Published Online: April 3, 2008
AP interview: McCain will seek Jeb Bus's help on education
(Ed. note: This headline is re-printed exactly as the original, miss-spelling of jeb's last name inclusive. Pretty good for a site named "Education Week", eh?)
JACKSONVILLE, Fla. (AP) — Republican Presidential candidate John McCain said Thursday he has turned to former Gov. Jeb Bush for advice on education policy and will continue to do so if he wins the November election.
McCain said he's had meetings with Bush for "a couple of years" on education policy and enthusiastically said he would seek his help if elected. The Arizona senator made the remarks after being asked how Bush will help the campaign.
"He has offered to do whatever he says he can and I appreciate it. On the education issue he is already helping out," McCain said. "He's very well respected on many issues, but education is probably one where I think he has a nationwide reputation."
Bush's first priority when taking office in 1999 was a massive overhaul of the state's school system which included using standardized testing to grade schools. Schools were then rewarded or punished based on their grades.
He also put in place the first statewide voucher program, which allowed children to go to private schools with taxpayer money instead of remaining in schools that repeatedly failed. That program, however, was later ruled unconstitutional. Bush also expanded reading and mentoring programs.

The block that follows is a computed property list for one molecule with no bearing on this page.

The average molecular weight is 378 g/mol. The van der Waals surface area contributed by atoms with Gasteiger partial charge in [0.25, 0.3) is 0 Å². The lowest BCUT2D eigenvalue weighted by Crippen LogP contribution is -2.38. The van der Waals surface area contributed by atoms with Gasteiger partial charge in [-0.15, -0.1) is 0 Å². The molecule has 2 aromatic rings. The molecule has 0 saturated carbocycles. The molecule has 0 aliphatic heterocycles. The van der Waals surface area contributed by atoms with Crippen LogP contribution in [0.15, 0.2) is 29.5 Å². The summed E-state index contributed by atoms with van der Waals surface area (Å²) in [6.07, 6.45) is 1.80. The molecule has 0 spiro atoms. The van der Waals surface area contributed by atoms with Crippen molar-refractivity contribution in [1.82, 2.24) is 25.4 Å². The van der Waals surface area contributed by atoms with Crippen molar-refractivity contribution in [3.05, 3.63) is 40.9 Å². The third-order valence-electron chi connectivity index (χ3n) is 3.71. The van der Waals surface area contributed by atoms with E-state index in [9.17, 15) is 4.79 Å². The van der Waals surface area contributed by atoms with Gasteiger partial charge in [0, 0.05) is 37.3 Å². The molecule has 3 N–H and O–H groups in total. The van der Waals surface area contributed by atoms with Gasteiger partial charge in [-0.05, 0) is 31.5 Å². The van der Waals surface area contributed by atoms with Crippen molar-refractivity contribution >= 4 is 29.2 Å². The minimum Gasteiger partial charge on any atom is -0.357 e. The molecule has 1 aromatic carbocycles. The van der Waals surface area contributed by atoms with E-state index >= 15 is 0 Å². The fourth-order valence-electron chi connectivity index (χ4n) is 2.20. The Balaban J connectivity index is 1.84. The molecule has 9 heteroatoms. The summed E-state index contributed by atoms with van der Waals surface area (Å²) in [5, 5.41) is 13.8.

Whether schools improved under Bush is a continuing debate. Florida Comprehensive Assessment Test scores would indicate schools improved, and the gap between white students' scores and minorities' scores narrowed. The National Assessment of Educational Progress, the most widely recognized national assessment tool, also showed progress in reading and math scores, particularly among younger students.
But critics, including Democrats and teachers unions, point to other indicators, such as graduation rates and money spent per student, that show Florida schools among the worst in the country. They also said the emphasis on the FCAT means schools now teach to the test.
Thank goodness we'll soon be vacating both the US and Florida.
Now, as additional proof of what a wonderful education system jeb hath wrought in Florida, check out Dave's post below.
You can't make this stuff up . . . .
(Cross-posted from Moving to Vancouver)